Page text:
You know what...  Now that I think about it carefully, I don't think option 3 would work.  To use bridging, the server and VM need different IPs.  You only have 1 public IP, so you want that IP to be for the VM.  This leaves you needing to give the server a fake IP (same subnet but not the actual one given by the ISP).  The only prob is that the VM can't bridge through the server's NIC if the NIC doesn't have a valid connection in the first place.  Now you've got me doubting myself and wishing I had the necessary stuff to test it myself.  Sorry but I don't.

So for option 3 to work, you'd still need to use the parts of your other options anyway: NAT, router or extra public IP.

Out of interest, what is the network mask for your WAN link? or .248?
Avatar of mihaisz


For option 3, just to make sure I won’t have to go to the data center again after this:

•      configure NIC1 with Public IP and connect NIC2 to the switch (will leave it with ‘Obtain IP address automatically’ since Network 2 has a DHCP server).
•      configure NIC1 as the adaptor for the VM

The problem might be that VM’s adaptor has IPv4 configured to ‘Obtain IP address automatically’ but Network1 does not have a DHCP. So I have to add IP information.
If I add the Public IP info, it will conflict with what I have for NIC1 on the server.

How do I resolve this?
Should I leave NIC1 with ‘Obtain IP address automatically’ so it will then get 2 IPs from Network2?
In that case, will the VM still be isolated to use Network1’s public IP?
Avatar of mihaisz


Looks like I was writing my comment at the same time with you.

So I cannot do option 3...

I'll then just buy a router and solve it that way.

The subnet of the public IP is
Yeah see you found my mistake too. :<

It doesn't matter now, but in your last post you got the NICs wrong on the bullet-point bit.  NIC2 needs the public IP and binds to the VM, while NIC1 connects to the switch.  At least that's how your original looked.
Avatar of mihaisz


yes, you are right: NIC1 goes to the switch and NIC2 to the Public IP.
Thanks for your help. It saved me a trip to the data center.
Yep it definitely sounds the cleanest.  There's something safe and secure about having a little box between you and the big, bad world.  Besides, routers were designed to do this stuff.

However, I still think option 4 would have worked and is not so different to option 1 in regards to the VM still being NATted.  In regards to the server, the difference is that the server is publicly exposed on option 4, but behind the NAT router on option 1.  It depends if you can find the port forwarding on your VM NAT config, and if it works well.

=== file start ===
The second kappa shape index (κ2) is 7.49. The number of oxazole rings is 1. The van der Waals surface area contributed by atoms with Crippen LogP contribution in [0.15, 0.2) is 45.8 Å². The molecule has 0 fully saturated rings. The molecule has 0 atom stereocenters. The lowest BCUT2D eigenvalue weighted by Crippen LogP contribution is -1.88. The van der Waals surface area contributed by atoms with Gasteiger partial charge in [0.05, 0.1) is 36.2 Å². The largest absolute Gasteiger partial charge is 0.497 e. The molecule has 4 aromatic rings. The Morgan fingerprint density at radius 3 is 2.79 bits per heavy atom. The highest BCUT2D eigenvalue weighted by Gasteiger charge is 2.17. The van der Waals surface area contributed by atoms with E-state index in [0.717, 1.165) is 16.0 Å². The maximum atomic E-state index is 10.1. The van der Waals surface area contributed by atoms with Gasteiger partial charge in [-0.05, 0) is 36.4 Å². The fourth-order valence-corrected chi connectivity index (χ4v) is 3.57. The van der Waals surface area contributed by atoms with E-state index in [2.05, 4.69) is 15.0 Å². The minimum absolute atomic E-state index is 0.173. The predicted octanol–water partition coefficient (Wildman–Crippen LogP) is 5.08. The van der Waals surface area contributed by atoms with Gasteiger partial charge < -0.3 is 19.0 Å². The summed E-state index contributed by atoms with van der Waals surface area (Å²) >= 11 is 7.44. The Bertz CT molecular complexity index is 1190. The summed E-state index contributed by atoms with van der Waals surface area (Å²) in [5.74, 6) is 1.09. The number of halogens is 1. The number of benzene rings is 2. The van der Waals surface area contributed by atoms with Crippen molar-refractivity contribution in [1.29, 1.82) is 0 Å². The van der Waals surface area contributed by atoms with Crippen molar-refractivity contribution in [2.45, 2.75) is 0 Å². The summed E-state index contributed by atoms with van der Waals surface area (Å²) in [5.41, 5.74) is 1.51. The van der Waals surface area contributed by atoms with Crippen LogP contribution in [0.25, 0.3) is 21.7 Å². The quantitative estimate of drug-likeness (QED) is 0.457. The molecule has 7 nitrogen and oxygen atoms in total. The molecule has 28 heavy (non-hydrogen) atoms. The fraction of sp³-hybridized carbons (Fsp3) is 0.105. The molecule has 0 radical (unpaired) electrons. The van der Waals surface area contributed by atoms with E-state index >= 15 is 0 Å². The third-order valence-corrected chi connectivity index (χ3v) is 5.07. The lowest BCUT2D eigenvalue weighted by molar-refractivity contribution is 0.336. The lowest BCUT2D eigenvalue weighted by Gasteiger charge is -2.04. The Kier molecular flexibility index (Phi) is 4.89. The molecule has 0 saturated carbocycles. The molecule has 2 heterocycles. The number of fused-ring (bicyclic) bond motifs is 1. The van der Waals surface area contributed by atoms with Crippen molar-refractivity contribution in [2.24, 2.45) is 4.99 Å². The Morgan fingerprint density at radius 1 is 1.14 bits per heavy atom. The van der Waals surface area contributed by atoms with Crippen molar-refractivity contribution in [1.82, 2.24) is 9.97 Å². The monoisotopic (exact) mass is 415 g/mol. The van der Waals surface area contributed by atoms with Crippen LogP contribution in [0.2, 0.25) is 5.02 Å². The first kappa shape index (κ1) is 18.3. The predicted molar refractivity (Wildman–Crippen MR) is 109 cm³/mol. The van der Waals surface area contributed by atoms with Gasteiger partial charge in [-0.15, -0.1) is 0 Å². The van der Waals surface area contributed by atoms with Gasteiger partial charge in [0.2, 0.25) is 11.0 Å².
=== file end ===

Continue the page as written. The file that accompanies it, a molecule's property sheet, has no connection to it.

NP.  Best of luck.  At least you stretched my brain a little.
Avatar of mihaisz


So how do I do option 4?
I don't mind the server to be exposed directly to the Internet - I'll use Win 2008's firewall to controll access.

How do I configre NAT in Win 2008 so I can assign an internal IP to the VM?
I'm not good with commands, so is there a UI for it in Win 2008?
Ahh no it's not a Server 2008 feature like in RRAS.  It's something that the Hyper-V config would have to do.  You'll notice in the manual for VMWare that there's like an extra piece of software at Start, Programs, VMWare Server, Manage Virtual Networks.  This program doesn't manage the VMs at all, but just manages the settings of the virtual NIC attached to your physical NIC.

I'll see if I can find a manual or something that would show me how they do it in Hyper-V.
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I followed the steps from and it worked!

My VM is sharing the connection with the server and has Internet access.

The only remaining step is to forward port 4111 to the VM (so I do telnet <Public IP> 4111 to get to the VM).

How do I do that?

Here's what it looked like in XPsp1 I think;bd105dc7c26c9fbad8be83372f13319d/icsconfigXP.jpg
It's probably within the Settings button that you could see on that guide you already followed.
Avatar of mihaisz


Worked like a charm!
Thanks for your help!